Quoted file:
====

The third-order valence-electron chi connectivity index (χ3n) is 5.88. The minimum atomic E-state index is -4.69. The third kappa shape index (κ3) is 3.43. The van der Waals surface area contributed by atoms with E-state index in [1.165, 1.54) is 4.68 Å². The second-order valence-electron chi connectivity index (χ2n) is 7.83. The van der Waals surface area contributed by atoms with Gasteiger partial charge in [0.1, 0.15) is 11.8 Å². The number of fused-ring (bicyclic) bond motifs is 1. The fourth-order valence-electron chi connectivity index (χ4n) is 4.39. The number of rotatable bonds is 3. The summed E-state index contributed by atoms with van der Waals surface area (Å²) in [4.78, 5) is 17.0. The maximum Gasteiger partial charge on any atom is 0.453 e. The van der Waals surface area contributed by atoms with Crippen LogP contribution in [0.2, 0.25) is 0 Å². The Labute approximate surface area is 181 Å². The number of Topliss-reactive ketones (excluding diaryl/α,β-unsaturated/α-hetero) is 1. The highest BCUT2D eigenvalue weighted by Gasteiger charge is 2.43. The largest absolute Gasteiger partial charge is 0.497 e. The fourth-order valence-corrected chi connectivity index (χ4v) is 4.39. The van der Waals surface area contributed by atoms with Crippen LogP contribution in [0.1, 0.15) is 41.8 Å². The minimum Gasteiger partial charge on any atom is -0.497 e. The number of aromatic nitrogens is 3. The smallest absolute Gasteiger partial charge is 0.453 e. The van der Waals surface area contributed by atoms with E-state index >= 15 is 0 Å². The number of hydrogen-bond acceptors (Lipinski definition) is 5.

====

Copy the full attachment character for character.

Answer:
The third-order valence-electron chi connectivity index (χ3n) is 5.88. The minimum atomic E-state index is -4.69. The third kappa shape index (κ3) is 3.43. The van der Waals surface area contributed by atoms with E-state index in [1.165, 1.54) is 4.68 Å². The second-order valence-electron chi connectivity index (χ2n) is 7.83. The van der Waals surface area contributed by atoms with Gasteiger partial charge in [0.1, 0.15) is 11.8 Å². The number of fused-ring (bicyclic) bond motifs is 1. The fourth-order valence-electron chi connectivity index (χ4n) is 4.39. The number of rotatable bonds is 3. The summed E-state index contributed by atoms with van der Waals surface area (Å²) in [4.78, 5) is 17.0. The maximum Gasteiger partial charge on any atom is 0.453 e. The van der Waals surface area contributed by atoms with Crippen LogP contribution in [0.2, 0.25) is 0 Å². The Labute approximate surface area is 181 Å². The number of Topliss-reactive ketones (excluding diaryl/α,β-unsaturated/α-hetero) is 1. The highest BCUT2D eigenvalue weighted by Gasteiger charge is 2.43. The largest absolute Gasteiger partial charge is 0.497 e. The fourth-order valence-corrected chi connectivity index (χ4v) is 4.39. The van der Waals surface area contributed by atoms with Crippen LogP contribution in [0.1, 0.15) is 41.8 Å². The minimum Gasteiger partial charge on any atom is -0.497 e. The number of aromatic nitrogens is 3. The smallest absolute Gasteiger partial charge is 0.453 e. The van der Waals surface area contributed by atoms with E-state index >= 15 is 0 Å². The number of hydrogen-bond acceptors (Lipinski definition) is 5.